Choosing an AIESEC Internship for your Year Abroad

Choosing an AIESEC Internship for your Year Abroad

This article was written by Katie Uniacke, published on 11th November 2015 and has been read 4022 times.

Katie is studying Spanish and Portuguese at the University of Southampton, and spent 9 months of her year abroad on an AIESEC Brazil Internship as a Tubing Monitor in ecotourism hotspot Bonito, exploring the area and working on her blog in her free time. She rounded things off with three months travelling through Brazil, Bolivia, Peru, Chile, Argentina and Uruguay. In this piece, she tells us about her fantastic experience working abroad!

When deciding whether to work or study, especially if they have their sights set on somewhere beyond Europe, many people go for the studying option as the idea of finding yourself a work placement, sorting out a visa and flying halfway across the world without the support of a university can be pretty daunting.

This is where AIESEC comes in. AIESEC is the world’s largest student led organisation and they do both short term social placements over the summer and long term paid internships, which last between 3 months and 1 year. They have a huge selection of opportunities all over the world in management, IT, business and hospitality as well as millions of English teaching jobs and various other things, you never know what you might find! In return for a fee they provide you with support throughout the process, from applications to visas to meeting you at the airport to post-internship follow-ups, so you can rest easy! You can do an AIESEC internship whilst studying or for one year after you’ve finished, so this also applies to graduates or soon-to-be-graduates thinking about their next adventure.

1. How does AIESEC work?

If you decide you’d like to find out more about AIESEC, get in touch with your local committee. They’ll arrange a meeting to talk you through the logistics and you’ll get to play around with the database to get an idea of what’s on offer.

The best time to do this is in the spring, as that’s when placements come up that start in the summer or later. It might be hard to hold out whilst everyone is getting their year planned but trust me, it’ll be worth it. I started in March and got my placement confirmed in April, during the Easter holidays.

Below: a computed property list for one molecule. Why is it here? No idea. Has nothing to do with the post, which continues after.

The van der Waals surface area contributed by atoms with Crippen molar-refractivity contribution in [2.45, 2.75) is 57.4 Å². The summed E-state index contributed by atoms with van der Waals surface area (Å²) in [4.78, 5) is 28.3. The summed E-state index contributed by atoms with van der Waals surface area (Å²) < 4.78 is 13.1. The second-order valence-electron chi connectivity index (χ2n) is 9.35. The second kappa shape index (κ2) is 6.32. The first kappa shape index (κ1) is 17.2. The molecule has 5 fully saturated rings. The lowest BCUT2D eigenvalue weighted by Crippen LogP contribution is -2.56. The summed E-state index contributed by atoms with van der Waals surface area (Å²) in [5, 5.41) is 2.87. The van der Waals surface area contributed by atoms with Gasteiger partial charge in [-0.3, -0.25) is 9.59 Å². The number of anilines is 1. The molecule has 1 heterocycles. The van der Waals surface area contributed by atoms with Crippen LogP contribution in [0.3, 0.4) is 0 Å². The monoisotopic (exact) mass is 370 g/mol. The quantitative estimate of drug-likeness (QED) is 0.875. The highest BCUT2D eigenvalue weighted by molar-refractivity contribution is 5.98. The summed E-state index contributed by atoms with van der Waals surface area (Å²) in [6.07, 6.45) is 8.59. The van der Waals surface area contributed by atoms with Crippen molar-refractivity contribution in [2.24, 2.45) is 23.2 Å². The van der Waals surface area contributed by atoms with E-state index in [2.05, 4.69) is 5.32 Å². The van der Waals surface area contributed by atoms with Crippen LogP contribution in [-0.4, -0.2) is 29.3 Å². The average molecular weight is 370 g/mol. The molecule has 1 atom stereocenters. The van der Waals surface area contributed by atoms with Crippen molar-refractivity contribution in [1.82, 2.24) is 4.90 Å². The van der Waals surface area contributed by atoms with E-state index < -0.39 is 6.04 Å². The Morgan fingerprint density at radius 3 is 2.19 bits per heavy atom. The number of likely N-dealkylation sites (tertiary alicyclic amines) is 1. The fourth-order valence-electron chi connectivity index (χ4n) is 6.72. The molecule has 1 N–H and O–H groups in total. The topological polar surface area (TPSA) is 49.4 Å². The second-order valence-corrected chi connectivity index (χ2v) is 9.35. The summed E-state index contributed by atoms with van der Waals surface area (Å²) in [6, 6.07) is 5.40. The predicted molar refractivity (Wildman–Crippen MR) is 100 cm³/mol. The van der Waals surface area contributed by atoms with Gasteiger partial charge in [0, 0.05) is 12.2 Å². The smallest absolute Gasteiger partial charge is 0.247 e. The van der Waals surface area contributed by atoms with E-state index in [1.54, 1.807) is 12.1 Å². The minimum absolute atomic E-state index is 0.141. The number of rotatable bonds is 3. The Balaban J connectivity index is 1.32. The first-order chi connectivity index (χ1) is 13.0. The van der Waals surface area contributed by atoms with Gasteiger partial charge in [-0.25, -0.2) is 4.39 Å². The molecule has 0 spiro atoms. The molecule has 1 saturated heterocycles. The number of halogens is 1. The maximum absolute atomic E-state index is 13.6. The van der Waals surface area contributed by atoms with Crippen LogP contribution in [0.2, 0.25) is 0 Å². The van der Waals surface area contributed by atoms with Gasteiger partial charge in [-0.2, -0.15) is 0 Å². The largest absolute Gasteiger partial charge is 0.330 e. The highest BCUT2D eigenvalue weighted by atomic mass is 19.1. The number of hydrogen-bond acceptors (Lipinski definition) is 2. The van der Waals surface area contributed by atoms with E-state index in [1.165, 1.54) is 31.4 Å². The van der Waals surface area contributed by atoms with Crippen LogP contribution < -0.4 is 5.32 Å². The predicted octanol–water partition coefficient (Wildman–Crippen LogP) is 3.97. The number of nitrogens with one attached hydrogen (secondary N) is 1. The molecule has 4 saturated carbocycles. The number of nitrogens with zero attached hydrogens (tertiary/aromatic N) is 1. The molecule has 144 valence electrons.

Once you’ve paid the fee (just over £300 in 2014), you’ll have full access to the database. In my case, I had to go to a Portuguese speaking country and so I was limited to Brazil, but if you’re looking at Spanish speaking countries, for example, you’ll have tons of options to sort through.

Make sure you dedicate a significant chunk of time to searching through all of the options and don’t be put off by names of towns you haven’t heard of! The best placements are often hiding in the lesser-known parts of a country. Keep checking back as new internships are always going live.

You can then contact as many placements as you want. If they’re interested in you they’ll usually ask for an application video (usually in English). Once you’ve found the right placement and they’ve chosen you, you get ‘matched’ which means you can’t search for any more placements unless the match falls through. AIESEC then begin the visa process! This is where AIESEC are invaluable. They already have the visa mechanisms in place to make what could be a very difficult process as painless as possible.

Before you know it you’ll be on a plane! Going with AIESEC means that you’ll have someone waiting for you at the airport, making it all much less scary. AIESEC have the responsibility to help you find accommodation and take you to your new place of work to settle you in. They are also obliged to check up on you occasionally and act as a mediator between you and the company in the event of any issues arising. Having someone in your corner is great when you first start trying to negotiate the new work environment. They are generally really outgoing, friendly people and so you also have the foundations of a social life!


2. My Experience

There aren’t many tourism internships in Brazil but I got one of them. It was in Bonito, Mato Grosso do Sul, an ecotourism hotspot near the Bolivian border. I was working as the social media manager and a ‘tubing’ monitor, so I divided my time between reception and the river. I found my placement in April and left 6 weeks later, spending 9 months there in total. The local AIESEC committee were extremely supportive and my placement was incredible, despite disagreements over the working hours. I learnt how to stand up for myself and how to negotiate! I spoke Portuguese constantly and made some wonderful local friends who are friends for life.

There wasn’t much wi-fi or anything to do at night other than go to the local bar which meant I did nothing but chat, dance and make new friends! My internship included food and board and enough pocket money to cover the costs of cocktails. I lived with Spanish-speakers and so had plenty of chances to practice my other language. I was able to travel for 3 months in Brazil and the rest of South America, an experience that I’ll never forget.

None of this would have happened without AIESEC, so take the leap and see where they could take you!

If anyone has any questions about either Brazil or AIESEC, please check out the ‘Brazilian Year Abroad section of my blog or get in touch, I’m happy to help!

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